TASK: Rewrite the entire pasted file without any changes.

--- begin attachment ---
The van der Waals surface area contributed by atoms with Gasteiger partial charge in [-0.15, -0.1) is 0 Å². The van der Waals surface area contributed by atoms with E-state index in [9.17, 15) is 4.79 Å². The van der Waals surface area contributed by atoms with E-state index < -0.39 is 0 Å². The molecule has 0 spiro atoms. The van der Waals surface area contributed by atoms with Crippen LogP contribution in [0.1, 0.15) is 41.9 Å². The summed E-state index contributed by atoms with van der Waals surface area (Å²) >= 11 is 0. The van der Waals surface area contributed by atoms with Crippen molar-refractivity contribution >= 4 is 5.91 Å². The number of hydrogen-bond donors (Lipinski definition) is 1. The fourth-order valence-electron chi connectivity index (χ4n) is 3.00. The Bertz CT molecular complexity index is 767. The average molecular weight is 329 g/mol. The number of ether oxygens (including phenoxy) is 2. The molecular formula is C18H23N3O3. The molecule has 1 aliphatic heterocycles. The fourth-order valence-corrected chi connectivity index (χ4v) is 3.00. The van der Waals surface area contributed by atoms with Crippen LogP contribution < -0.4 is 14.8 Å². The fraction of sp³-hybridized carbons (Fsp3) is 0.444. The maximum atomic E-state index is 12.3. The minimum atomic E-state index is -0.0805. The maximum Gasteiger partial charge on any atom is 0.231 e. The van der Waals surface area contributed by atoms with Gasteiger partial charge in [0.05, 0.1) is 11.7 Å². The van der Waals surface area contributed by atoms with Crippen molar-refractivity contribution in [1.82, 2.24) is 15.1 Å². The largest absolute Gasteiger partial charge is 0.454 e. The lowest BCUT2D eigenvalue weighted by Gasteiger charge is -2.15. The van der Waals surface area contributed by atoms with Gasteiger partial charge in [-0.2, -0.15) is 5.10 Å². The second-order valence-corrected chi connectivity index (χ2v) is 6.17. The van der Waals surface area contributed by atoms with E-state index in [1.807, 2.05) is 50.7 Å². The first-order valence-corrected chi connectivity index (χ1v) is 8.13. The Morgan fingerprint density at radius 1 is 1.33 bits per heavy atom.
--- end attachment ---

The van der Waals surface area contributed by atoms with Gasteiger partial charge in [-0.15, -0.1) is 0 Å². The van der Waals surface area contributed by atoms with E-state index in [9.17, 15) is 4.79 Å². The van der Waals surface area contributed by atoms with E-state index < -0.39 is 0 Å². The molecule has 0 spiro atoms. The van der Waals surface area contributed by atoms with Crippen LogP contribution in [0.1, 0.15) is 41.9 Å². The summed E-state index contributed by atoms with van der Waals surface area (Å²) >= 11 is 0. The van der Waals surface area contributed by atoms with Crippen molar-refractivity contribution >= 4 is 5.91 Å². The number of hydrogen-bond donors (Lipinski definition) is 1. The fourth-order valence-electron chi connectivity index (χ4n) is 3.00. The Bertz CT molecular complexity index is 767. The average molecular weight is 329 g/mol. The number of ether oxygens (including phenoxy) is 2. The molecular formula is C18H23N3O3. The molecule has 1 aliphatic heterocycles. The fourth-order valence-corrected chi connectivity index (χ4v) is 3.00. The van der Waals surface area contributed by atoms with Crippen LogP contribution < -0.4 is 14.8 Å². The fraction of sp³-hybridized carbons (Fsp3) is 0.444. The maximum atomic E-state index is 12.3. The minimum atomic E-state index is -0.0805. The maximum Gasteiger partial charge on any atom is 0.231 e. The van der Waals surface area contributed by atoms with Gasteiger partial charge in [0.05, 0.1) is 11.7 Å². The van der Waals surface area contributed by atoms with Crippen molar-refractivity contribution in [1.82, 2.24) is 15.1 Å². The largest absolute Gasteiger partial charge is 0.454 e. The lowest BCUT2D eigenvalue weighted by Gasteiger charge is -2.15. The van der Waals surface area contributed by atoms with Gasteiger partial charge in [-0.2, -0.15) is 5.10 Å². The second-order valence-corrected chi connectivity index (χ2v) is 6.17. The van der Waals surface area contributed by atoms with E-state index in [1.807, 2.05) is 50.7 Å². The first-order valence-corrected chi connectivity index (χ1v) is 8.13. The Morgan fingerprint density at radius 1 is 1.33 bits per heavy atom.